if china/india/brazil currency shot up 300%, price of commodity (coal, oil, steel, lumber) will shot up for US market. Electronic and consumer product (walmart/best buy/garment) price will shot up 300% too. for period of time at least until manufacturing supply pattern changes. price of gas will goes to $3-4, unless we force saudi to keep their peg. But saudi economy will be pretty much destroyed, since they will experience 100-200% inflation. Price of walmart/electronic item will go up by 300%. A pair of shoes will go for $200-300 bucks, basic TV will be $1500-2000. A pair of jeans will be $200. a paperback novel will cost $30. This is basically, what people are paying in Tokyo.

that's basically what happens in iceland. (price of every imported item suddenly goes up by 5-20 times.)

Rural, small town, suburban standard of living will be pretty much destroyed. The price of everything will shot up by 3-500% due to transportation cost. But urban and manufacturing center will thrive.

advantage: dollar is global currency and have license to print money. the first 4-5years of economic transition can be paid using free money.


And by the way, if banks want Uncle Sam to buy all those "toxic" assets, the government is now going to do it alongside private capital. These investors aren't going to overpay, so that game is up as well.

Since Mr. Geithner's plan has been unveiled, the stock prices of the financial sector are off about 19%. This is not necessarily a bad thing. The banks were expecting another handout.

While it was not his intention, the reality is that Mr. Geithner is going to confirm the insolvency of the financial system. Once we face this truth, there really isn't much left to do but nationalize.


Clifford Kiracofe

The Federal Reserve System should be nationalized as was the Bank of England after WWII. The BOE, despite its name, was a privately held monopoly since its founding in the late 17th century by Mr. Paterson etal. The US FED, similarly, has private and shadowy shareholders. A full accounting is needed these days of who owns what with respect to the FED. We need a Central Bank, but an authentic FEDERAL one not some shadowy privately held affair.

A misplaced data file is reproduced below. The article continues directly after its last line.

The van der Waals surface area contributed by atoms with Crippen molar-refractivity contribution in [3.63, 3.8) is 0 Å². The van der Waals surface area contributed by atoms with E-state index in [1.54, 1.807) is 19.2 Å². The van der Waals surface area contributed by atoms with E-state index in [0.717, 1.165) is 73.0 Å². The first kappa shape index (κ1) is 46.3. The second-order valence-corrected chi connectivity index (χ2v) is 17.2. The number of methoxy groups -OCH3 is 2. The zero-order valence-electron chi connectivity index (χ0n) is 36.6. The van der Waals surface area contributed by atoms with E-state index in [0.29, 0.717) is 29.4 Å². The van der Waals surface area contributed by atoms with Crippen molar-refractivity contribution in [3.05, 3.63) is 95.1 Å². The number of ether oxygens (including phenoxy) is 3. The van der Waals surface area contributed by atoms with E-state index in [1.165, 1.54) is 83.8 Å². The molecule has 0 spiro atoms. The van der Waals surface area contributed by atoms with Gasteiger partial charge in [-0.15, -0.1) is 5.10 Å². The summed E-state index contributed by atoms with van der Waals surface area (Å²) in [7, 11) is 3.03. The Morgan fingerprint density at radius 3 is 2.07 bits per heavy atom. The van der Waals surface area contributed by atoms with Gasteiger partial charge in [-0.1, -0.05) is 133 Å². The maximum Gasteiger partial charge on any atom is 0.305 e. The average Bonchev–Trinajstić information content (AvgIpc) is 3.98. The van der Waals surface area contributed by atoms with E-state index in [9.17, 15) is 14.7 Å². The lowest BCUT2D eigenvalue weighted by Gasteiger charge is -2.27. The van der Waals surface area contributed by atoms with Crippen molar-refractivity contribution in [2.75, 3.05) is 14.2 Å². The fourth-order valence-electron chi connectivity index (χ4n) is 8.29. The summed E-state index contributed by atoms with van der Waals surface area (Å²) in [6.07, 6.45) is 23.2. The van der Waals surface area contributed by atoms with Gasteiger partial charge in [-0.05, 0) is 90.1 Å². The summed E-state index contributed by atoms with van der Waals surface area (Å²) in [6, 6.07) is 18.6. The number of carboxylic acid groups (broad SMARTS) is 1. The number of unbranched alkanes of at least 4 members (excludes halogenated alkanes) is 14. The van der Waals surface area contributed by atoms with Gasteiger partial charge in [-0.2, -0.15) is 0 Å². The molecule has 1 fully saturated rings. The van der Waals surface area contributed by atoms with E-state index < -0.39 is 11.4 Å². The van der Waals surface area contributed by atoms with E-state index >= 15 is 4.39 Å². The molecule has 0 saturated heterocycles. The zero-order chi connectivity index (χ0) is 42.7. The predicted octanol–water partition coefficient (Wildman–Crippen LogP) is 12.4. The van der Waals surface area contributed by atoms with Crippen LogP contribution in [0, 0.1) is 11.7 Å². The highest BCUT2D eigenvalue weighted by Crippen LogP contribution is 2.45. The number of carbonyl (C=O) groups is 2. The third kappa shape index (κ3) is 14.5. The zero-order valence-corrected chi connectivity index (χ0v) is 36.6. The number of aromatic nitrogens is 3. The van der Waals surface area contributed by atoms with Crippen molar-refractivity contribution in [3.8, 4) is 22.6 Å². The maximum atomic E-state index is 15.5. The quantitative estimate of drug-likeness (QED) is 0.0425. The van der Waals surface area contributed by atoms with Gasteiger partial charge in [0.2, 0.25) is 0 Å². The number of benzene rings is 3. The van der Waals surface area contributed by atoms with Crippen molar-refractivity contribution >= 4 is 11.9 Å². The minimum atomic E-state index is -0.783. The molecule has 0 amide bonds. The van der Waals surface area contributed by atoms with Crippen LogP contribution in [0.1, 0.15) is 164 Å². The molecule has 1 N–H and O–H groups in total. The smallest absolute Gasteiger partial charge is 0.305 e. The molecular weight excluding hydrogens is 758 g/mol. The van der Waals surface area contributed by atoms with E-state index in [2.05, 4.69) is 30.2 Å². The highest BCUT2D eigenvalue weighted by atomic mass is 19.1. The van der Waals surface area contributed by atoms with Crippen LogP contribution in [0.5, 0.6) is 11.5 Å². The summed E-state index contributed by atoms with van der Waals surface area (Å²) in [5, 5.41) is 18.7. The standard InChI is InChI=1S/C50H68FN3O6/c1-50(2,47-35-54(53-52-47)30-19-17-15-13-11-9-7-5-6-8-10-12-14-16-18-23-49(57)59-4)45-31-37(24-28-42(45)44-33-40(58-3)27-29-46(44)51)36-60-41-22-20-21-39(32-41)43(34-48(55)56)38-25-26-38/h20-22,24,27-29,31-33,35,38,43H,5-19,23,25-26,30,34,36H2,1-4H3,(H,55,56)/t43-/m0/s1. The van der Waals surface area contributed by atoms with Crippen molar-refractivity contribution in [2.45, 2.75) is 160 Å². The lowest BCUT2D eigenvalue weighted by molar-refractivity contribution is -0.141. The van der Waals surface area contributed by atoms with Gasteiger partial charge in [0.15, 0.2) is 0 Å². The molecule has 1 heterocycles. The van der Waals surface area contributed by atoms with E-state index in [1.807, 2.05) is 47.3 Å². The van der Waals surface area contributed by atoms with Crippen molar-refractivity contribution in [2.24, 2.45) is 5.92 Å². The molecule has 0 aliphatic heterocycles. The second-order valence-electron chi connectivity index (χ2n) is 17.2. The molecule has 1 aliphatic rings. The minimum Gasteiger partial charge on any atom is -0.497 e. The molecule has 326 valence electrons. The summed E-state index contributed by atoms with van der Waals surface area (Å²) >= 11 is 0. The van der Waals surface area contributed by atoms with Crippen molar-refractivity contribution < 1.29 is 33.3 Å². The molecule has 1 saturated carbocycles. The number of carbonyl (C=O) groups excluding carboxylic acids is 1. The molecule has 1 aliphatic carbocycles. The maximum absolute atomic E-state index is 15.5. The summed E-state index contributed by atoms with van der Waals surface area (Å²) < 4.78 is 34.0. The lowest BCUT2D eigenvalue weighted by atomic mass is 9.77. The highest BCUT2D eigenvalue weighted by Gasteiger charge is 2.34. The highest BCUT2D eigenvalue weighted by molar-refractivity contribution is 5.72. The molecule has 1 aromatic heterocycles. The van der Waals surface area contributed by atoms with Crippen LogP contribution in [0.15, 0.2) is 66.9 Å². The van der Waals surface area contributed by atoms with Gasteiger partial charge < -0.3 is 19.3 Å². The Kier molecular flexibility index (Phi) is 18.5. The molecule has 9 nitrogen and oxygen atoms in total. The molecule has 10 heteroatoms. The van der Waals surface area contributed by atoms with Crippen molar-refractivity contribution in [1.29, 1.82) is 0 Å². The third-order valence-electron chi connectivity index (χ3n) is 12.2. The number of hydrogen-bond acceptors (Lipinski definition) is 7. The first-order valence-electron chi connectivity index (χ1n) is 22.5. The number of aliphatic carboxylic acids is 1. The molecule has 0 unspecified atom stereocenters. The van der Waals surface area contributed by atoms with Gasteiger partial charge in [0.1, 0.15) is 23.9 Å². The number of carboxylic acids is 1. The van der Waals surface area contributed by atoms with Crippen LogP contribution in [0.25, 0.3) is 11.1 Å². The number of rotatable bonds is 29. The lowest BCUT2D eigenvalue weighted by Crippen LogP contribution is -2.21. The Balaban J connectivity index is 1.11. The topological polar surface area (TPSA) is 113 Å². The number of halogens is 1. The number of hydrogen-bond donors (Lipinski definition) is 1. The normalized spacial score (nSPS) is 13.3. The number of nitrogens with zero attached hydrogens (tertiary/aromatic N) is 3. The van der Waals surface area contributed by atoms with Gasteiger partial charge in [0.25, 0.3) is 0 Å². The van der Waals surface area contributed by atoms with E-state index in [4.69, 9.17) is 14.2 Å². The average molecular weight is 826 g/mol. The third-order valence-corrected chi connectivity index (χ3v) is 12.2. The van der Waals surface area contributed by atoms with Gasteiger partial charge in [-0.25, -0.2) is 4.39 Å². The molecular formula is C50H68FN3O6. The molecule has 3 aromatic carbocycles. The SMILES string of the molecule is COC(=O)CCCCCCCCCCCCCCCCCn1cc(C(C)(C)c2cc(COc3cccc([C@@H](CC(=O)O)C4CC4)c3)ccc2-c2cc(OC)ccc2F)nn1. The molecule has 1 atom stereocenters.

I do not think nationalization for the commercial banks etc. is the best option. Rather, orderly bankruptcy and reorganization would be my preference. Of course, the strictest possible REGULATION by federal and state authorities of financial institutions is required and a sina qua non.

Industry has become the servant of banks rather than the reverse which is the proper relationship.

We are paying the price for our usual national lack of memory and the power of vested interests and lobbies. We have been through all this since the late 19th century. Interstate commerce began to be REGULATED by the FEDERAL government in the late 1880s. Thus, the principle of federal regulation of aspects of interstate commerce was adopted. Then we had the Progressive Era follow on and significant further regulation was established over various industries.

Then we had the reaction of Wall Street and Big Business in the 1920s who followed the Italian Fascists very closely as TIME Magazine covers with Mussolini indicated. And if that wasn't enough the 1933 edition of FORTUNE praising Fascist Italy and its business and government made the point to slow learners. Time-Life was in the hands of Henry Luce, a Skull and Bones/Yale member like many of the American oligarchy (President Bush41 and 43, Senator Kerry and so on.) FDR was perfectly familiar with the Wall Street and Big Business oligarchy by virtue of his own social background in high society. Thus, he continued the Progressives' battle against vested interests in his New Deal.